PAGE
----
Participants were recruited through advertising and referrals and participated in mood disorders research in a university hospital. The investigation was carried out in accordance with the Declaration of Helsinki, the study design was reviewed by the Institutional Review Board, and informed consent of the participants was obtained.
Subjects were 97 patients diagnosed with current bipolar major depressive episode using the Structured Clinical Interview (SCID) for the DSM-III-R or DSM-IV. Severity of depression was evaluated using the 17-item version of the Hamilton Rating Scale for Depression (HRSD17) (Hamilton, 1960;Hamilton, 1967). The Young Mania Rating Scale was used to evaluate manic symptoms (Young et al., 1978). Lifetime aggression and hostility were assessed using the Brown-Goodwin Scale (Brown et al., 1979) and the Buss-Durkee Hostility Inventory (BUSS et al., 1957), respectively. A lifetime history of all suicide attempts was recorded on the Columbia Suicide History Form (Oquendo et al., 1999). Medical lethality of the most lethal suicide attempt was rated using the total score in Beck Lethality Rating Scale (Beck et al., 1975). Thirty nine (40.2%) patients had a lifetime history of alcohol abuse or dependence according to SCID (comorbid AUD group) while 58 (59.8%) had never suffered from alcohol abuse or dependence (no AUD group). 27 patients in the AUD group (69.2%) were diagnosed with alcohol dependence (current dependence: n=4, 14.8%; partial remission n=6, 22.2%; full remission n=17, 63.0%, according to SCID criteria), and 12 (30.8%) with alcohol abuse (current abuse: n=4, 33.3%; full remission n=8, 66.7%, according to SCID criteria).
Medication treatment received in the 3 months prior to study entry (as prescribed by the patients' psychiatrists) was assessed using the Antidepressant Treatment History Form (Sackeim et al., 1990). Length of treatment was determined by the MD in charge of the patient's management. The treatments analyzed included not only antidepressants, but also all other types of medication used for treating bipolar major depressive episodes. Adequacy of antidepressant treatment was assessed using a computer algorithm for calculating the adequacy of antidepressant treatment in unipolar and bipolar Depression (Oquendo et al., 2003) based on the Antidepressant Treatment History Form (ATHF) (Sackeim et al., 1990). The ATHF assigns a score from 0 to 5, scaled for each type of treatment (Oquendo et al. 2003), and takes into account dose, duration of treatment, and patient compliance with the treatment. A rating of 0 indicates that no psychopharmacologic treatment was prescribed. A rating of 1 or 2 indicates inadequate treatment. Treatment receives a rating of 1 if the medication dose is less than 50% of an adequate dose and a rating of 3 or greater indicates not only adequacy, but increasing strength of antidepressant prescription. We collapsed the scores into inadequate (1 and 2) and adequate treatment (3, 4, 5) for statistical analysis.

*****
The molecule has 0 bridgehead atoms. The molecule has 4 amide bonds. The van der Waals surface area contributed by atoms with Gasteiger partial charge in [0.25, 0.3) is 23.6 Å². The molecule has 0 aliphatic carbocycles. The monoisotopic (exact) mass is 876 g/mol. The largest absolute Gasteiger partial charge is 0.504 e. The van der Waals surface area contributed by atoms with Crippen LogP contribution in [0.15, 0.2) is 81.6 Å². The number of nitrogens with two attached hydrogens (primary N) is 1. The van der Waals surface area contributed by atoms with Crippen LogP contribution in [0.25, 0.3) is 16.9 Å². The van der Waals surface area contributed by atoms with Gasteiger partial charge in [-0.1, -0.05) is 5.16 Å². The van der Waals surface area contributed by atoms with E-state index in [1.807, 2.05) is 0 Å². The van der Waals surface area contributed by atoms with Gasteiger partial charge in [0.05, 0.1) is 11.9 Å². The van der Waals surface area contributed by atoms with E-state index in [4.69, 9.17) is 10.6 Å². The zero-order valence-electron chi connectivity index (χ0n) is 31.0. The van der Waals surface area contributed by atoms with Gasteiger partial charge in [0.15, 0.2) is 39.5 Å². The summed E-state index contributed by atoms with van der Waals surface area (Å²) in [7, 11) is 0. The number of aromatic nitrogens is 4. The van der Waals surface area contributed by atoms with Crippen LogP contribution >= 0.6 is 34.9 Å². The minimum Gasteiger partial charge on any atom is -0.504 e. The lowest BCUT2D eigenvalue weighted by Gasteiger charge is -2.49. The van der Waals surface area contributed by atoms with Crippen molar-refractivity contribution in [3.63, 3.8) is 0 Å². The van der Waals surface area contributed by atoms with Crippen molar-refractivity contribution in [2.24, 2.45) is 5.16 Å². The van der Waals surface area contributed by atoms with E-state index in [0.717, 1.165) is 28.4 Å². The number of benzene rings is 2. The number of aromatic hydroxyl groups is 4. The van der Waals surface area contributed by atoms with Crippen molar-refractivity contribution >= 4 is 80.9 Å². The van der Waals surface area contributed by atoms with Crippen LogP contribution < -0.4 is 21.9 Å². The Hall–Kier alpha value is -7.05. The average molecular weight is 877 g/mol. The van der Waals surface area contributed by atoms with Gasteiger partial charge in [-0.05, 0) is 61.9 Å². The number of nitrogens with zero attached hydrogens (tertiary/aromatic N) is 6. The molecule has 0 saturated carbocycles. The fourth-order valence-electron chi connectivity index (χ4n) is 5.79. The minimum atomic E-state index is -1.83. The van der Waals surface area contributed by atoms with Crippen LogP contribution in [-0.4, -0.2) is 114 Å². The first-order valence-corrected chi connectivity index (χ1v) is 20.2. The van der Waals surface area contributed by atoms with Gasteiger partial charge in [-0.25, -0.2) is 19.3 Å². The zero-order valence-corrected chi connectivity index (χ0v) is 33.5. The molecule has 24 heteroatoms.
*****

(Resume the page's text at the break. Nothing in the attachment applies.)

Compliance was calculated by dividing the self-reported total dose of medication taken (in milligrams) by the total dose of medication prescribed (in milligrams) and multiplying it by 100 (Oquendo et al., 2003). We considered the median compliance of the different treatments as a measure of global compliance.
Antidepressant treatment adequacy and compliance were compared in bipolar patients with AUD versus bipolar patients without AUD using Fisher exact tests for categorical data and t-tests for continuous data as appropriate.
A sample description is provided in Table 1. Six (15.4%) of the subjects with comorbid AUD were in partial remission of the alcohol abuse or dependence, and 25 (63.1%) were in full remission of the alcohol abuse or dependence. The types of medications prescribed in the AUD and the non-AUD groups are described in Table 2. There were no significant differences in the types of medications prescribed between the AUD and the non-AUD groups.
Table 1
Table 1
Sociodemographic and clinical characteristics of the sample.
Table 2
Table 2